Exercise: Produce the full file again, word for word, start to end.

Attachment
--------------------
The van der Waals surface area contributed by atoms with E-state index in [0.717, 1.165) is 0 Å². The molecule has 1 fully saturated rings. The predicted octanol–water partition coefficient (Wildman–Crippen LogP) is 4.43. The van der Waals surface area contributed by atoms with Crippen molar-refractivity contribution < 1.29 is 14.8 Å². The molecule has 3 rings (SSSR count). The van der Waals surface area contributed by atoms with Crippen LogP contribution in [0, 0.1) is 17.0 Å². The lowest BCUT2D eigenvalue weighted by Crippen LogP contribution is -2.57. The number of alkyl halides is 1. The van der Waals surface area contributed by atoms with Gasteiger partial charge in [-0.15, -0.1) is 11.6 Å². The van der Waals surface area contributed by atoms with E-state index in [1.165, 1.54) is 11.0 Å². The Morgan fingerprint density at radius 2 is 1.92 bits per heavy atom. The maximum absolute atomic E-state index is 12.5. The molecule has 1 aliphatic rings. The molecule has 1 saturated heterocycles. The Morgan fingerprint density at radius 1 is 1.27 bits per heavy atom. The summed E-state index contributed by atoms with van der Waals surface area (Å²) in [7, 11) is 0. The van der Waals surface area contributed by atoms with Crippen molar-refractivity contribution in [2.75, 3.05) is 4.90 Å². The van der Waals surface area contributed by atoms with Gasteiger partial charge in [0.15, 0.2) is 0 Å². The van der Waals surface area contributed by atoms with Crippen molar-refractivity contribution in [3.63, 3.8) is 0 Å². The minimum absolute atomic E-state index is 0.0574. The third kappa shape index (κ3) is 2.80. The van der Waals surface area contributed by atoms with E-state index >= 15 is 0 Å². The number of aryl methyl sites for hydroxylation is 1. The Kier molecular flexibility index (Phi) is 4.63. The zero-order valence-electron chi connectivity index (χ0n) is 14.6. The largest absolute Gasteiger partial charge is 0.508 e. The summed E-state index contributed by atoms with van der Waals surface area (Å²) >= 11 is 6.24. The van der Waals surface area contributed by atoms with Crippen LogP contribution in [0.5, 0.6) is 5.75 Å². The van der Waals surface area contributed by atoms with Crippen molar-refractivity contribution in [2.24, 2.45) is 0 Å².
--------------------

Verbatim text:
The van der Waals surface area contributed by atoms with E-state index in [0.717, 1.165) is 0 Å². The molecule has 1 fully saturated rings. The predicted octanol–water partition coefficient (Wildman–Crippen LogP) is 4.43. The van der Waals surface area contributed by atoms with Crippen molar-refractivity contribution < 1.29 is 14.8 Å². The molecule has 3 rings (SSSR count). The van der Waals surface area contributed by atoms with Crippen LogP contribution in [0, 0.1) is 17.0 Å². The lowest BCUT2D eigenvalue weighted by Crippen LogP contribution is -2.57. The number of alkyl halides is 1. The van der Waals surface area contributed by atoms with Gasteiger partial charge in [-0.15, -0.1) is 11.6 Å². The van der Waals surface area contributed by atoms with E-state index in [1.165, 1.54) is 11.0 Å². The Morgan fingerprint density at radius 2 is 1.92 bits per heavy atom. The maximum absolute atomic E-state index is 12.5. The molecule has 1 aliphatic rings. The molecule has 1 saturated heterocycles. The Morgan fingerprint density at radius 1 is 1.27 bits per heavy atom. The summed E-state index contributed by atoms with van der Waals surface area (Å²) in [7, 11) is 0. The van der Waals surface area contributed by atoms with Crippen molar-refractivity contribution in [2.75, 3.05) is 4.90 Å². The van der Waals surface area contributed by atoms with Gasteiger partial charge in [0.15, 0.2) is 0 Å². The van der Waals surface area contributed by atoms with Crippen molar-refractivity contribution in [3.63, 3.8) is 0 Å². The minimum absolute atomic E-state index is 0.0574. The third kappa shape index (κ3) is 2.80. The van der Waals surface area contributed by atoms with E-state index >= 15 is 0 Å². The number of aryl methyl sites for hydroxylation is 1. The Kier molecular flexibility index (Phi) is 4.63. The zero-order valence-electron chi connectivity index (χ0n) is 14.6. The largest absolute Gasteiger partial charge is 0.508 e. The summed E-state index contributed by atoms with van der Waals surface area (Å²) >= 11 is 6.24. The van der Waals surface area contributed by atoms with Crippen LogP contribution in [0.5, 0.6) is 5.75 Å². The van der Waals surface area contributed by atoms with Crippen molar-refractivity contribution in [2.24, 2.45) is 0 Å².